In June 1940 the unimaginable happened: the mighty French Army, that had held the line against Germany in 1914, collapsed in a matter of weeks under the weight of the Nazi blitzkrieg. Britain faced Germany alone: even worse, her Army had had to abandon most of its heavy equipment on the beaches of Dunkirk. She faced an enemy which had the potential of attacking from the sea and the air. Britain asked the question not ‘will the enemy come?’ but ‘when?’
A citizens’ army, the Local Defence Volunteers’ (later called the Home Guard) was established but it had to wait several months before it was adequately armed and clothed (Dad’s Army!). Its primary roles were the spotting of enemy paratroops; the defence, by whatever means were available, of its home patch, and to act as the eyes of the Regular Army. Only after 1940, with better arms (mostly from the US) and training did its members gradually take over from the Army the role of defending the country.
The British High Command had seen how German armour had been able to move and attack seemingly at will on the Continent. It appeared in the summer of 1940 that only by defending the vulnerable coastline and by creating a series of defended anti-tank ‘stop lines’ (the GHQ line protecting London and the Midlands was the most important one), and urban ‘anti-tank islands’ could the enemy be delayed sufficiently to enable the under-equipped reserves to be rushed to meet them. If the RAF was defeated in the skies over Britain then Germany might land troops by sea or by air at will. We now know that Germany prepared such a plan for the mounting of an invasion in September 1940, Operation Sealion.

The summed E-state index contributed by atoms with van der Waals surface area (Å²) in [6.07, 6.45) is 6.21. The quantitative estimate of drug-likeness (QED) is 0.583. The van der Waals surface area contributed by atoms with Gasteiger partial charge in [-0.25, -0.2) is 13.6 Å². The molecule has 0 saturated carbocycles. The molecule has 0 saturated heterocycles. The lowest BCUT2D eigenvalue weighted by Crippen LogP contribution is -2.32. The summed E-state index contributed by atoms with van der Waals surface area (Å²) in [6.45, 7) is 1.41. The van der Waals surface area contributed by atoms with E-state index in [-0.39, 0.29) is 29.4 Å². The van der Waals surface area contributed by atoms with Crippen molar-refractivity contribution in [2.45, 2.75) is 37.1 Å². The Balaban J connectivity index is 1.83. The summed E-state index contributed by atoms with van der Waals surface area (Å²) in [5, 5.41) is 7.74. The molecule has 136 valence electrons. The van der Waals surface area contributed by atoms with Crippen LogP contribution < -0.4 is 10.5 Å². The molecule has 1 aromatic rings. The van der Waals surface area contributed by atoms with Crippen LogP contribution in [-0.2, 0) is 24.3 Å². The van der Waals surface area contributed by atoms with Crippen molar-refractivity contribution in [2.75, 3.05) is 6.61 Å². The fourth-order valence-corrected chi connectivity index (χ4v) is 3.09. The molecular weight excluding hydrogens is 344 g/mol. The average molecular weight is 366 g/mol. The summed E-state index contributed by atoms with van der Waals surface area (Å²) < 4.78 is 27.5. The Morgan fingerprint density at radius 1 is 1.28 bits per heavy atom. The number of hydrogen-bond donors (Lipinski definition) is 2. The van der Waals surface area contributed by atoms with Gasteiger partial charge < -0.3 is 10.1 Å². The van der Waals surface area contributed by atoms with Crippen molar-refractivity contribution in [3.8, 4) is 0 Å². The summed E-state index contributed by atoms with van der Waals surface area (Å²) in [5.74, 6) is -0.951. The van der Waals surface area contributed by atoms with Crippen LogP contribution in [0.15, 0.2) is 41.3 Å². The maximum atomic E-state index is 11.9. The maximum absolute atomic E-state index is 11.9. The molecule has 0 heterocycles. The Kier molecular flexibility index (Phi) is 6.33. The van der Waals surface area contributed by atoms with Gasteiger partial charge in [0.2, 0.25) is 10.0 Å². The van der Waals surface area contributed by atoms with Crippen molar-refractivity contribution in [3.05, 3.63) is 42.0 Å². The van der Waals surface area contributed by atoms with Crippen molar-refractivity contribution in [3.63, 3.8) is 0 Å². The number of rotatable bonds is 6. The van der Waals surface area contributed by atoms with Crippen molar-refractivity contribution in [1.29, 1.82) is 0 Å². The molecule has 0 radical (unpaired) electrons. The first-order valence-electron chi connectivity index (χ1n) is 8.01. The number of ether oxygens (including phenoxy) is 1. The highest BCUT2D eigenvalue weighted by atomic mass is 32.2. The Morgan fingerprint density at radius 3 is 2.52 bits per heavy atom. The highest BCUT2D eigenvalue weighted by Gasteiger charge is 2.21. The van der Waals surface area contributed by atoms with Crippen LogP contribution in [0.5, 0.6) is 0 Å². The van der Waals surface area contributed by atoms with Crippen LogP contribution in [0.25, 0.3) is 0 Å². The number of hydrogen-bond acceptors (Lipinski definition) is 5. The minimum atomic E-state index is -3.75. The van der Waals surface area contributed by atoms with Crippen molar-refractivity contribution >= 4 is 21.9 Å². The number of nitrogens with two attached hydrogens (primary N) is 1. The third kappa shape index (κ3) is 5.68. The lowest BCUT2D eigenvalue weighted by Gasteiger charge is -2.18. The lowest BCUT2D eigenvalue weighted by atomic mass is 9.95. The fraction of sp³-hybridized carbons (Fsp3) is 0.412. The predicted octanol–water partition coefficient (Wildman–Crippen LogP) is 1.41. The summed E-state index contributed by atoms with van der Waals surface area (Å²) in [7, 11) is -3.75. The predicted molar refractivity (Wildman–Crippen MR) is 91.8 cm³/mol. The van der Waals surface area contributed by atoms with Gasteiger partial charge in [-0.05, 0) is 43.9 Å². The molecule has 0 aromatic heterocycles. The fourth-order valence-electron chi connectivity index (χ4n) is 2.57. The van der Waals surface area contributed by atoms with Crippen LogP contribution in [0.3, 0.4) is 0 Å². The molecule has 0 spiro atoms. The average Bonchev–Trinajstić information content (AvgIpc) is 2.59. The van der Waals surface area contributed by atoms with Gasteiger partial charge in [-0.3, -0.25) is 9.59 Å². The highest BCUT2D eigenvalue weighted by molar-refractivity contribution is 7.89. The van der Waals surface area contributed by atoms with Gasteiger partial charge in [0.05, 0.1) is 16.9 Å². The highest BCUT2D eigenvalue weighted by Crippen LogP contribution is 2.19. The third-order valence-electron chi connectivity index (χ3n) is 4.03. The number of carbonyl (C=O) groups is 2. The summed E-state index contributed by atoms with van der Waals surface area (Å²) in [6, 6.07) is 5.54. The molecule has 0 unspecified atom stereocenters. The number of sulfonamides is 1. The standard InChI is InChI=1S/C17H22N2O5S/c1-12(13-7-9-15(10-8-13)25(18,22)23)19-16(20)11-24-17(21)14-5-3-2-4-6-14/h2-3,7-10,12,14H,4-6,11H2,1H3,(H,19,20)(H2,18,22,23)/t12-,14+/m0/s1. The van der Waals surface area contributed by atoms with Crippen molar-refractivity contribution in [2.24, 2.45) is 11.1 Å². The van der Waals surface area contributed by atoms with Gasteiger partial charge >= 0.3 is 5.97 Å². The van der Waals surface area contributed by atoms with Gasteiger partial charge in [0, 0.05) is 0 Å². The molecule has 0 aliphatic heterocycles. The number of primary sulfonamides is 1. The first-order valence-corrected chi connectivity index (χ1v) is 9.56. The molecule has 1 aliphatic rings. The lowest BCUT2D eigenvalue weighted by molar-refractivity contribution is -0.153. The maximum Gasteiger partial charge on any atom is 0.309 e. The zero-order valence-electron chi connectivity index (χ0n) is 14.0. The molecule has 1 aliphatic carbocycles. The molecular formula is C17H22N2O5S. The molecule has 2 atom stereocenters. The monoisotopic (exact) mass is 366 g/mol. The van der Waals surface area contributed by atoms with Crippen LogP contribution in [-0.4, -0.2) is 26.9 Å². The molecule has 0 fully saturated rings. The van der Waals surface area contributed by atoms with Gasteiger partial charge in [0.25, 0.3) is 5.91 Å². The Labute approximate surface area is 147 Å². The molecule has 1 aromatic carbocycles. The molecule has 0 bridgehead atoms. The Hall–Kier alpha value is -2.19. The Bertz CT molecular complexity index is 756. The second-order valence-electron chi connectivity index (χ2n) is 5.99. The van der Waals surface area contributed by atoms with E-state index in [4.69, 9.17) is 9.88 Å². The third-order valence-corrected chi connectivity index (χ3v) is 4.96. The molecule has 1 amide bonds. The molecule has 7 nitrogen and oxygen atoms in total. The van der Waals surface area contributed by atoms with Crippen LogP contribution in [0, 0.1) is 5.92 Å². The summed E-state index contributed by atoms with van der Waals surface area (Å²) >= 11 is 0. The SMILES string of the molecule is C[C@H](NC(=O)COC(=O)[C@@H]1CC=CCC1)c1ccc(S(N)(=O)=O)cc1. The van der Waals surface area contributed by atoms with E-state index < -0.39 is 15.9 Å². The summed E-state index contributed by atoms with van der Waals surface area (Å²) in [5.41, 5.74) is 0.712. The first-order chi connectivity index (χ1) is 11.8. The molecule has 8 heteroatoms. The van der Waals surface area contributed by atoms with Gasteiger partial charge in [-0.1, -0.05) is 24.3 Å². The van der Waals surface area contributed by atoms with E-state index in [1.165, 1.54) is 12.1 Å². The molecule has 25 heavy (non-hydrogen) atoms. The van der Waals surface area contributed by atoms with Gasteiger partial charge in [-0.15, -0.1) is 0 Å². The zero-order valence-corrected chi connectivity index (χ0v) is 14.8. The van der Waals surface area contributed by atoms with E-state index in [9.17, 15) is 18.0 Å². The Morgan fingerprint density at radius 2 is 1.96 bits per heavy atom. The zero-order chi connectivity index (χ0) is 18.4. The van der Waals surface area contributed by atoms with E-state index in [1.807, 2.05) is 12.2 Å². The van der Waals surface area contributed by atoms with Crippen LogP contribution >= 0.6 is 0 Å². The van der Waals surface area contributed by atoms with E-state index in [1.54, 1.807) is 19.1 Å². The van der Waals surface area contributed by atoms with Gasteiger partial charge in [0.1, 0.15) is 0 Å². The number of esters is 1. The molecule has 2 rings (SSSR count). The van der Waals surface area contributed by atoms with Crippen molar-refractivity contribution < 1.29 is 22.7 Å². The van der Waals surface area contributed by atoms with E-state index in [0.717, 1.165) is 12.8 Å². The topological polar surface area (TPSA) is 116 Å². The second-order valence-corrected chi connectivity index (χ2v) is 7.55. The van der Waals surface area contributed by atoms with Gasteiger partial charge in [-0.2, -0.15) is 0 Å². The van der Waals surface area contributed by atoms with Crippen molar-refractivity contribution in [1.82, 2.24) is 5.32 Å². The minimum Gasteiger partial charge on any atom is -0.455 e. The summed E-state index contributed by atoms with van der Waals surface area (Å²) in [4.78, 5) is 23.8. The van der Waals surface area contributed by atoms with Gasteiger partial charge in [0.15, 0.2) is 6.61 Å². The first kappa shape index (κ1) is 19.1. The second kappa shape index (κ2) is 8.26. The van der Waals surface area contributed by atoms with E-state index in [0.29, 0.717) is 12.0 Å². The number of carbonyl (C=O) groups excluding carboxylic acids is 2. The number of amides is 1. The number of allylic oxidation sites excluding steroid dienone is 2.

The stop lines utilised existing barriers such as rivers or canals or, where these features were not available, ant-tank ditches were dug. A key element in the British 1940 defences was the now-familiar pillbox. Circular concrete defence posts had been built around or near the coasts of southern and eastern England in WW1; these resembled the small cardboard boxes used by dispensing chemists to dispense pills at that time and the name stuck. In the summer of 1940 a series of drawings was produced by the War Office Fortifications and Works department to enable thousands of concrete (later, with shortages of wooden shuttering and concrete they had a brick skin or were built entirely of brick) pillboxes to be built. The most common design was the FW3/24 hexagonal pillbox, designed to house infantry armed with rifles or Bren light machine guns, with loopholes in all six faces for vital all-round defence. Where the pillbox was part of a linear defence position, in a stop line or part of the coastal defences, the pillboxes would often be sited so as to give interlocking fire or to enable them to give each other covering fire. Where they were to be sited was carefully planned by army reconnaissance teams.
The construction of the pillboxes was in the hands of army units, especially the Royal Engineers, or with local civilian contractors. They were designed principally to protect actual or potential crossing points on the stop lines (these had to be kept open to enable withdrawals or counterattacks to take place); to defend beaches and harbours; and also vital installations such as airfields or radar stations against enemy airborne attack. That their tactical life was short (one to two years) does not detract from their significance today: had an invasion occurred their defenders would have been expected to fight to the last round.